Adverting to the very interesting contribution of Dr. H. Michener, Halsey, Oregon, on Calendula, Published in the January number (Vol. VIII) of the Recorder, I beg to make the following observations. I may say that they are founded upon personal experience as a practitioner for the last twenty years or more.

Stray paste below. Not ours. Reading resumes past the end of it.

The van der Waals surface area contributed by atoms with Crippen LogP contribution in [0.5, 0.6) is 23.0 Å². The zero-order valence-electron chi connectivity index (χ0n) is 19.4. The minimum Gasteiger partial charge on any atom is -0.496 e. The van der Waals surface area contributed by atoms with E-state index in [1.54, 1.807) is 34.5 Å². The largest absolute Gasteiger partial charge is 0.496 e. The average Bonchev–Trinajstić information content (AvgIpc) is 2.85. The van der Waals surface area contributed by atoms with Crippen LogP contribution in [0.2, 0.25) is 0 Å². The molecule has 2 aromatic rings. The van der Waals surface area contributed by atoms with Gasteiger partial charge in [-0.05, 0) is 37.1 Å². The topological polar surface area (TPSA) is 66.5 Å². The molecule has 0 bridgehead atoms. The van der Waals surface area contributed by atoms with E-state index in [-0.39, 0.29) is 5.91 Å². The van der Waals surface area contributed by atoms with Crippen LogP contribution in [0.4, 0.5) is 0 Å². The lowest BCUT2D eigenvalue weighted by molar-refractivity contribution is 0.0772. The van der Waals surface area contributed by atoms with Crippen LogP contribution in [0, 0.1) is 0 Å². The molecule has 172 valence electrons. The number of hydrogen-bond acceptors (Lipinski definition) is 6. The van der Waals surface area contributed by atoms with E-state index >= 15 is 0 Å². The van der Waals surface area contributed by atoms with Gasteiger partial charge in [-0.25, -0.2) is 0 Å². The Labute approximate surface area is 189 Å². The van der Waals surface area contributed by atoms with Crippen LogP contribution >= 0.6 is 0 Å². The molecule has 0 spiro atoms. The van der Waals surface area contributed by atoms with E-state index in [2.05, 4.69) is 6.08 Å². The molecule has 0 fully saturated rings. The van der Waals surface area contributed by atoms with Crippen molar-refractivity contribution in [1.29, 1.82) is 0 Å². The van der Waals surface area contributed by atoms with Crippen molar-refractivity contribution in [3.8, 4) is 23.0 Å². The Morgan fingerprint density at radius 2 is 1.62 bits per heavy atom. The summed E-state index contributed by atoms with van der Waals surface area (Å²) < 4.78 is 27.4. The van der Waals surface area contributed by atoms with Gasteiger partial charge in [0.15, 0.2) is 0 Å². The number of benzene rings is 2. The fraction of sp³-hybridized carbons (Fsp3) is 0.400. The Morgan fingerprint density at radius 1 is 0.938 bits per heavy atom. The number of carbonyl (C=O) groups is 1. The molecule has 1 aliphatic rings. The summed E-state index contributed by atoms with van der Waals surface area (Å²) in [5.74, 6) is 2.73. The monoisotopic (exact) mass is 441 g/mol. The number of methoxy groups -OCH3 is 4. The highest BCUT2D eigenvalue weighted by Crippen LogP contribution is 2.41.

Dr. Michener says, “In cuts, bruises, lacerated wounds, if kept continually wet with Calendula, you need not fear suppuration” I am not prepared to agree to such a confident statement. In the early years of my practice, I freely prescribed Calendula as an external application, in cases of cuts, bruises, lacerated wounds, etc. In varying quantities and strength. But to me as tonishment and disappointment, I found not a single wound healing without suppuration. Of course I did not prescribe the medicine internally along with its external application, nor have I ever used it internally. But when I was called to treat these cases, when suppuration had already taken place, Calendula helped me admirably in curing them. Hence, it will be seen, that Dr. Michener’s statement, quoted above, does not hold in all cases. In gangrenous ulcers, Calendula has been a sovereign remedy with me. Let me say that in these cases also the internal application of the medicine has never been found necessary by me.